So, what is worse than being seventeen years old and rumors circulating your home town you are expecting a baby? I will tell you.  Being twenty-nine years old and realising you never will.

When you finally reach the decision that you cannot face another pill, needle or probe inside your body, it takes your breath away. It is over.  And for my husband and I, many things changed with that decision.

Fortunately, our marriage was not one of them. Almost twenty-four years we have been together, twenty-one of them married (so yes, he was the father of that mythical baby).

Anyway, what changed for us? Location. Living in a town where “everybody knows your name” was getting claustrophobic. People were probably not saying anything, but it felt as though I had a huge target on my back saying “barren”. No, I tell a lie, one woman did say, in a very loud booming voice in the middle of the High Street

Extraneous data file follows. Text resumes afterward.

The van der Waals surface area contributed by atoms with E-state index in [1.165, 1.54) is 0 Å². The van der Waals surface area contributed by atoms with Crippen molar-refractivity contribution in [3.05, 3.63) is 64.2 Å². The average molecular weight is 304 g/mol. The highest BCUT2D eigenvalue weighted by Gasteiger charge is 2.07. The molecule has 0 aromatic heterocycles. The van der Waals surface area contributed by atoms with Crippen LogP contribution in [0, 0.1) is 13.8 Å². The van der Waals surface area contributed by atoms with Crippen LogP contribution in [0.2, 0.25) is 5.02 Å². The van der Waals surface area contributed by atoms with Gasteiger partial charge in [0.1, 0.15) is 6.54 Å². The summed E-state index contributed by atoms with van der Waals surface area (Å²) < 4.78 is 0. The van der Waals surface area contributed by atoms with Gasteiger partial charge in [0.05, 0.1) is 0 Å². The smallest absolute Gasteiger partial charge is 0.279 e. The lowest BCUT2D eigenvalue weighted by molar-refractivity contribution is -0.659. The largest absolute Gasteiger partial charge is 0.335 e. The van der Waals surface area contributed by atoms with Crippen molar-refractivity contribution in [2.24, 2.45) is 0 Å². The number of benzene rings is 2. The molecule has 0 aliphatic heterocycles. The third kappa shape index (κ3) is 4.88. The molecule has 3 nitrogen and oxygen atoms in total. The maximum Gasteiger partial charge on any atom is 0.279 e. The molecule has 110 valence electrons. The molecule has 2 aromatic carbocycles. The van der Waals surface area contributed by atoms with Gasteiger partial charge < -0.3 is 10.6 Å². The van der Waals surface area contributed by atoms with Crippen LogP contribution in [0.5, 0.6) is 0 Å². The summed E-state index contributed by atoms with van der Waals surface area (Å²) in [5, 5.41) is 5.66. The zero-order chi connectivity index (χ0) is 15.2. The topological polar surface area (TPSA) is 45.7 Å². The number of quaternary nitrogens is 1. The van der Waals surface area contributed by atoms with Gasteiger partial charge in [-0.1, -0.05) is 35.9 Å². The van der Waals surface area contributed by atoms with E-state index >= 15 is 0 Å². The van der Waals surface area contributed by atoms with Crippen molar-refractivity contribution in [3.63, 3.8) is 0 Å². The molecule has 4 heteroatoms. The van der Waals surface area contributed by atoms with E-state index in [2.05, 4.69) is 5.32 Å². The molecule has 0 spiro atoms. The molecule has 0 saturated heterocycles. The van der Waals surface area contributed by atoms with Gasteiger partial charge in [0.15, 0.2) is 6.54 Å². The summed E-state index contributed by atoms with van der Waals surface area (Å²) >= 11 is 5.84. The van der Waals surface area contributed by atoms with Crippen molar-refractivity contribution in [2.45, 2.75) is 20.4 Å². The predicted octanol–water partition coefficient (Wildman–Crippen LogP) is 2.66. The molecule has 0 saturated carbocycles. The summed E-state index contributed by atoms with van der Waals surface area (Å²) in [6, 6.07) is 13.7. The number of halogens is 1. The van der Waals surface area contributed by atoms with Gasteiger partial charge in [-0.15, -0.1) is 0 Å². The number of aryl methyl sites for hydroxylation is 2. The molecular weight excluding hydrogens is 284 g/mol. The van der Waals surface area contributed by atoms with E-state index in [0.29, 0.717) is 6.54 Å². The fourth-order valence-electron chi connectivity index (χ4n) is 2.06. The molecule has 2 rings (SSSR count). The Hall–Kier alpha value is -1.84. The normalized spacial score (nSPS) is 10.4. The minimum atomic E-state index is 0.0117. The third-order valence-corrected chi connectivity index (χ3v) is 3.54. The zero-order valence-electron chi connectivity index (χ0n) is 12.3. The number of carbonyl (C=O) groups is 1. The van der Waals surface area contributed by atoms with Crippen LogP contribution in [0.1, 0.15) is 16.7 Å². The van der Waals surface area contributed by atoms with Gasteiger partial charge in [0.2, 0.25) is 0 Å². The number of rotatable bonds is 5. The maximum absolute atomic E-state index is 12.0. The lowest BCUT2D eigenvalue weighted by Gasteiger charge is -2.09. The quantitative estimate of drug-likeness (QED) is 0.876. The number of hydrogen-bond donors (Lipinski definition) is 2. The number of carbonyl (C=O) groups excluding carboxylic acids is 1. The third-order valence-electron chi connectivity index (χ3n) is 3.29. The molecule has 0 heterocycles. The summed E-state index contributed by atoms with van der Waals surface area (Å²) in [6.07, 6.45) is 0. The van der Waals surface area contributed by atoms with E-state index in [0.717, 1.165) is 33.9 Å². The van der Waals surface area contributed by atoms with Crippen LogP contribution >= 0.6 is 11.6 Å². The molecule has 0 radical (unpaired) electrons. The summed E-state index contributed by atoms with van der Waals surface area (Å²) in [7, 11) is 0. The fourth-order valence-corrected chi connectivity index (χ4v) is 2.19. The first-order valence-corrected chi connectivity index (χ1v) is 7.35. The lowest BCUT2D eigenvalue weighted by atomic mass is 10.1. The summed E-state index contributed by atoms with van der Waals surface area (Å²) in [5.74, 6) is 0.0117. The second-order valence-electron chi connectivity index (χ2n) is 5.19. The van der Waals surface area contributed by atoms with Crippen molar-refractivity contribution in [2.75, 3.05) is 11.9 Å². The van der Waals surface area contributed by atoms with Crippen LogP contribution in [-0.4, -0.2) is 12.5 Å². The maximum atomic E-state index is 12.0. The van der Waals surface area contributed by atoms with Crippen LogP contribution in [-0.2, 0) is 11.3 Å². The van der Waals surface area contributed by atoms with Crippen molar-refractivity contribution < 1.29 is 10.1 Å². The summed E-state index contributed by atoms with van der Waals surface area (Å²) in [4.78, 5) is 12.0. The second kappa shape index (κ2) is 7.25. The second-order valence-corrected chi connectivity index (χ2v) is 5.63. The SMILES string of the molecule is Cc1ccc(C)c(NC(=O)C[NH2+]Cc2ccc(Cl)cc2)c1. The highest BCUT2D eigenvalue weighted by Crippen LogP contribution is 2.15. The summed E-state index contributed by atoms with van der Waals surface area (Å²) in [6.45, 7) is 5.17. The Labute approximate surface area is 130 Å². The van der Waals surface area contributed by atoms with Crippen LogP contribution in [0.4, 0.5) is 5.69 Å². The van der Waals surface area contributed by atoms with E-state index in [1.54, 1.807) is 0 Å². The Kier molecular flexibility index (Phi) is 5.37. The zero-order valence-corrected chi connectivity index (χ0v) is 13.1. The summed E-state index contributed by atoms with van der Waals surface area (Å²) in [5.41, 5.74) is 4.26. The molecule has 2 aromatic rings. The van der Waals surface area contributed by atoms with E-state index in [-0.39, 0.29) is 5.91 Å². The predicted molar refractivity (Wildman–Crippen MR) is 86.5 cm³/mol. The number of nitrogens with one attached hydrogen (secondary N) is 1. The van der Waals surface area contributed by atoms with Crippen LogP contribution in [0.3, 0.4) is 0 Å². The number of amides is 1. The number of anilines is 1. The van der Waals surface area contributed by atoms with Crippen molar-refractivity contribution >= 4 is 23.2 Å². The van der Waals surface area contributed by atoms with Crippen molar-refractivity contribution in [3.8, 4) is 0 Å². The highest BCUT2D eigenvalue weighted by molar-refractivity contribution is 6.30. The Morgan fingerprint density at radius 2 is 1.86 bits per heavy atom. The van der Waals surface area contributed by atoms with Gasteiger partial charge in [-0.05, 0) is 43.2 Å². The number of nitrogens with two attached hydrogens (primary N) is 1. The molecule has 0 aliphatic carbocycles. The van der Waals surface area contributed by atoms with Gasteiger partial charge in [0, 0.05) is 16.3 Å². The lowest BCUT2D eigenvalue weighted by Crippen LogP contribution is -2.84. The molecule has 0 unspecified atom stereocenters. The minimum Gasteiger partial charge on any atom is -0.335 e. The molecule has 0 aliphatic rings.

“You can’t have children then? Is it your fault or your husbands?” After mumbling a reply I scuttled away and proceeded to dodge her whenever I spotted her again.

We moved from the south of England to the north of Scotland, about 600 miles… give or take a few. From a modern 3 bedroom house on a cramped estate to a draughty little cottage by a river.

And new neighbours. Neighbours who by the sheer fact of meeting them sent us on a path we thought forever blocked to us. They were foster carers in the process of helping a little boy on the way to his permanent, forever family. Where a door slammed in our faces in England…. here in Scotland, it opened wide and welcoming, so we stepped on through.

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